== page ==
What is FORENSIC PSYCHOTHERAPY? What does FORENSIC PSYCHOTHERAPY mean?
What is FORENSIC PSYCHOTHERAPY? What does FORENSIC PSYCHOTHERAPY mean? FORENSIC PSYCHOTHERAPY meaning – FORENSIC PSYCHOTHERAPY definition – FORENSIC PSYCHOTHERAPY explanation.
Source: Wikipedia.org article, adapted under https://creativecommons.org/licenses/by-sa/3.0/ license.
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Forensic psychotherapy is the application of psychological knowledge to the treatment of patients who have mental illnesses who commit violent acts against others or themselves involving both the conscious and unconscious motivations. Commonly applied diagnoses would include personality disorder and psychosis. The link between personality disorder and offending is not firmly established although many of those who commit offences have one or more personality disorders. The term forensic psychotherapy is usually associated with Psychodynamic psychotherapy, including group psychotherapy and the therapeutic community approach. Cognitive behavioral therapy is more commonly associated with the field of psychology, particularly Forensic Psychology. Forensic psychotherapists may collaborate with other professionals, such as physicians, social workers, and other psychologists to best serve the client’s needs and may work in various settings including prisons, inpatient settings, and outpatient settings. Forensic psychologists encompasses four types of work: clinical work, supervisory work, clinical meetings, and consultation. Guidelines have been set to ensure proficiency in the field of Forensic Psychology.
It has been difficult to illustrate a clear link between psychological interventions that successfully reduce the incidence of offending and those that do not and clearly nothing has led to the elimination of crime. At times this difficulty has contributed to a profound pessimism about the effectiveness of any form of treatment. This was particularly so in the United States of America but this pessimism regarding the effectiveness of treatment spread to the United Kingdom and arguably adversely affected the provision of rehabilitative treatments. The development of cognitive behavioural therapy which made it possible to demonstrate an effect upon some attitudes and offending behaviours and for this to be measured in controlled research studies led to the introduction of structured treatment programmes in prisons across Canada, the United States, the United Kingdom and more recently, mainland Europe. For a period there have been positive benefits in the provision of resources particularly in prison settings. However, there has been serious conflict as professionals compete for limited resources and one model claimed superiority over another.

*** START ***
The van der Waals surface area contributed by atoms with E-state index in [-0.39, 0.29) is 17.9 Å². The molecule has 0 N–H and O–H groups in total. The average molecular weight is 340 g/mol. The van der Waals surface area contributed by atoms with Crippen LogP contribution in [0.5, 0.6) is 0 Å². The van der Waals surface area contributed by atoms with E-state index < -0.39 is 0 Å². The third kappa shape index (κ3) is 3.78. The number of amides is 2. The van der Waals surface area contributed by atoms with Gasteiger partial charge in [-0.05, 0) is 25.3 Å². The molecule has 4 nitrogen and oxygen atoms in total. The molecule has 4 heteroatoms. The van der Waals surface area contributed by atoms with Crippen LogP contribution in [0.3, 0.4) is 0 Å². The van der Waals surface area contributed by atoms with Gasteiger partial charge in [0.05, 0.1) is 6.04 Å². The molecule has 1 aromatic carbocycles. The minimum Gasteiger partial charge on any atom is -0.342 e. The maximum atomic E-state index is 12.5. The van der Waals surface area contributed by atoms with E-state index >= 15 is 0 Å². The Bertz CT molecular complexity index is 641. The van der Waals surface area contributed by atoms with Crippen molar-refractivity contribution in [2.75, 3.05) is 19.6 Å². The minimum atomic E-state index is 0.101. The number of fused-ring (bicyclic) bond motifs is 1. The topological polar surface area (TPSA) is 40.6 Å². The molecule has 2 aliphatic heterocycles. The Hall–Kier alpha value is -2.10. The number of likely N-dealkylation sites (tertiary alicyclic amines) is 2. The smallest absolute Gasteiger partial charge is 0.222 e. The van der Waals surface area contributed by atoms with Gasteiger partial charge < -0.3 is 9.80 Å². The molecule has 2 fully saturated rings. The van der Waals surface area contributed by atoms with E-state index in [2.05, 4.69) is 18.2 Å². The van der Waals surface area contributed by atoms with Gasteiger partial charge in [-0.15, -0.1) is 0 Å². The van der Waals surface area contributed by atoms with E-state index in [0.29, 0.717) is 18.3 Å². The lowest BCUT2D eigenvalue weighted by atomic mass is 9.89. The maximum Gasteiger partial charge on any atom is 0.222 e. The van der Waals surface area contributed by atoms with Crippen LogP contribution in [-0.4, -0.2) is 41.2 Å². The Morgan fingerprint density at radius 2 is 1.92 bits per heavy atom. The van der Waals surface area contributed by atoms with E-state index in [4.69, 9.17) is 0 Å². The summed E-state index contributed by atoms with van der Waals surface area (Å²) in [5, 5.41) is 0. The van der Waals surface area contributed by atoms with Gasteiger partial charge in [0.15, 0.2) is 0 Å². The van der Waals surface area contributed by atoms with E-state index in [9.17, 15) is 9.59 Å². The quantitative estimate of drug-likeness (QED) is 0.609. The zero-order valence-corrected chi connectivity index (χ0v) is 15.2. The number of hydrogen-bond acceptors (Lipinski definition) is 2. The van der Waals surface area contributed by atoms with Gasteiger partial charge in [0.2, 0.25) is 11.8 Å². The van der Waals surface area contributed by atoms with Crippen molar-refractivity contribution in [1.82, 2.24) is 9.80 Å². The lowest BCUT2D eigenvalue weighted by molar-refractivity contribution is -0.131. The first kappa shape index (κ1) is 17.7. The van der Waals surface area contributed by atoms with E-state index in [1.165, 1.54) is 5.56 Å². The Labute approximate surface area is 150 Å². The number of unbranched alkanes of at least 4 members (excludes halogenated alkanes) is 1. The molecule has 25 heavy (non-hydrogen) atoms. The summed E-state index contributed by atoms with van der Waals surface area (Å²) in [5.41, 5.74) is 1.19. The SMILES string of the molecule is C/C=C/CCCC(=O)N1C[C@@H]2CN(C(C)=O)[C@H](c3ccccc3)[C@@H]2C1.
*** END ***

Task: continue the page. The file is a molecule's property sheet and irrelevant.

It has remained difficult to establish with great certainty which methods, if any, are effective over a significant period of time. However psychodynamic forensic psychotherapy has been shown to have some effect as have Therapeutic Communities .
Forensic psychologists encompass four types of work. The first type, clinical work, includes providing assessment and treatment to clients both in an in individual setting and group setting. The second type, supervisory work, includes providing supervision to trainees and other mental health professionals. The third type, clinical meetings, include engaging in meetings, reviews, and conferences regarding patients and clients. The last type, consultation, includes providing information in a consultation to an institution.
Forensic psychologists are able to determine treatability, management, and risk assessment. Areas of concern include potential risk and confidentiality.
Forensic psychologists work in many locations. Forensic psychologists work in high security locations such as hospitals and prisons. Medium security settings include regional secure units. Minimal security settings are local forensic units. Non secure inpatient unites are residential communities and specialist in patient units. Non-secure out-patient units are non-residential therapeutic communities, day hospitals and specialist centres. Community settings are settings in which patients are managed by community forensic teams.
Most forensic patients have disturbed backgrounds. They often have minimal impulse control, therefore having criminal records. They do not respect authority. Forensic patients often exhibit deviant behavior socially and sexually. They often have a history of emotional deprivation. This may include abuse, neglect, and embarrassment. The crime is never condoned, but tried to be understood. Reasons for assessment must be clearly stated so as to not confuse the patient. Boundaries must be set immediately. Transference and countertransference are likely to occur while working with forensic patients. It is vital to distinguish between offenders who have a mental illness and offenders who do not…..